One of the things Paula found while she was new and alone in Shanghai was a literary group, who meet every month or so and discuss a chosen topic. Since I’ve arrived they’ve had a spooky Halloween poems night, an evening of Russian literature, and a screening of the 1992 Wuthering Heights (with Ralph Fiennes and Juliette Binoche) and discussion to commemorate the 200th anniversary of Emily Brontë’s birth. Unfortunately, I was only able to make it to the Wuthering Heights event due to either gigs conflicting or being in Hong Kong. However, they announced they would be doing a winter poetry special, and I immediately signed up.
Generally the events are small and sometimes with a cap on spaces, because it’s hard to have a coherent discussion with more than say a dozen people around one table. The venues vary, but tend to be in the back of a restaurant or teahouse. This evening was no different, taking place at a small pierogi restaurant in a trendy part of town. (Pierogi are Polish fried dumplings, and different to Chinese dumplings in terms of pastry. They also have a huge range of flavours, with mine being sauerkraut and kiełbasa sausage).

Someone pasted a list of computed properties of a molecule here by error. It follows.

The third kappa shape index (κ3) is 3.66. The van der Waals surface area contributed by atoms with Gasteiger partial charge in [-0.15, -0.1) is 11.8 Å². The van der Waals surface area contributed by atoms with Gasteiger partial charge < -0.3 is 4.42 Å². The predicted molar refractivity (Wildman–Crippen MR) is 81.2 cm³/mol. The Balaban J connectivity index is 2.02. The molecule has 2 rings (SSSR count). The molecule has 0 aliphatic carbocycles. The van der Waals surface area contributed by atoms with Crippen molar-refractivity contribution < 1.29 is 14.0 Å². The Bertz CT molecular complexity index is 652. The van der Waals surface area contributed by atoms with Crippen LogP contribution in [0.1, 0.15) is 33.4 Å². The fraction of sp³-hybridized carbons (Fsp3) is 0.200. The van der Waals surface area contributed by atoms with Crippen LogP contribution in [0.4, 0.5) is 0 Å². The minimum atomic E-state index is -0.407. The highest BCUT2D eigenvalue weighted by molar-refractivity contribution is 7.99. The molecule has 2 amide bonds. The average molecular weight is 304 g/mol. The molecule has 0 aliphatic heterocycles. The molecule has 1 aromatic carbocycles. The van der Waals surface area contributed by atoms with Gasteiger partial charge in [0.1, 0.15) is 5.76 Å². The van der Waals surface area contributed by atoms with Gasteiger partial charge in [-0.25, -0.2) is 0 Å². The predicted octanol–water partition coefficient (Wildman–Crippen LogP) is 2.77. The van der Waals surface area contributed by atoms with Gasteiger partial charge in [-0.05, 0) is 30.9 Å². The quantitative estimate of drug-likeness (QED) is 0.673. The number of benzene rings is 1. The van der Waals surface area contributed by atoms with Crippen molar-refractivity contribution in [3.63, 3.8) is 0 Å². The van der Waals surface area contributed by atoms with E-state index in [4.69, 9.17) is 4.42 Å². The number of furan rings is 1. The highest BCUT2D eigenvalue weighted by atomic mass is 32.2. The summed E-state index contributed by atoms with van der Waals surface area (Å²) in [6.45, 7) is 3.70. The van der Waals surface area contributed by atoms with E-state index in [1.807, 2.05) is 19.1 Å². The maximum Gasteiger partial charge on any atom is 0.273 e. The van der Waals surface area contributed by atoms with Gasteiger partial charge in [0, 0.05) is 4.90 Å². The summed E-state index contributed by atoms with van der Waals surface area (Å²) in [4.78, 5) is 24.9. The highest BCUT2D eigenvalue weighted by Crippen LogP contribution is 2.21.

As a general rule, for poetry events, each person chooses a poem, reads it to the group, and then everyone discusses the text. It takes me back to my university seminars, excect without a lecturer guiding the conversation. The group is a 5:4 mix of western and Chinese people, and the order of poems is simply determined by one person volunteering to start, and then subsequently taking it in turns around the table.
Poems covered (each title is a link):
Winter Trees by William Carlos Williams
Winter by Billy Collins
Horses by Pablo Neruda (translated from Spanish)
Winter in the Boulevard by D.H. Lawrence
There’s a Certain Slant of Light by Emily Dickinson
A Suggestion to My Friend, Liu by Bai Juyi (《问刘十九》白居易)
Winter Poem by Robert Bly
The Sky is Low, the Clouds are Mean by Emily Dickinson
River Snow by Liu Zongyuan (《江雪》柳宗元)
I’m not going to even try and explain all that we covered over the evening, but have a look at the poems and see if there are any that particularly stand out to you. You’ll notice that the Chinese poems have far more conciseness and brevity, which is often at odds with the western ‘poetic’ language. Not conveyed however is the calligraphy and visual artistry involved with the writing, which is something also considered when appreciating a poet.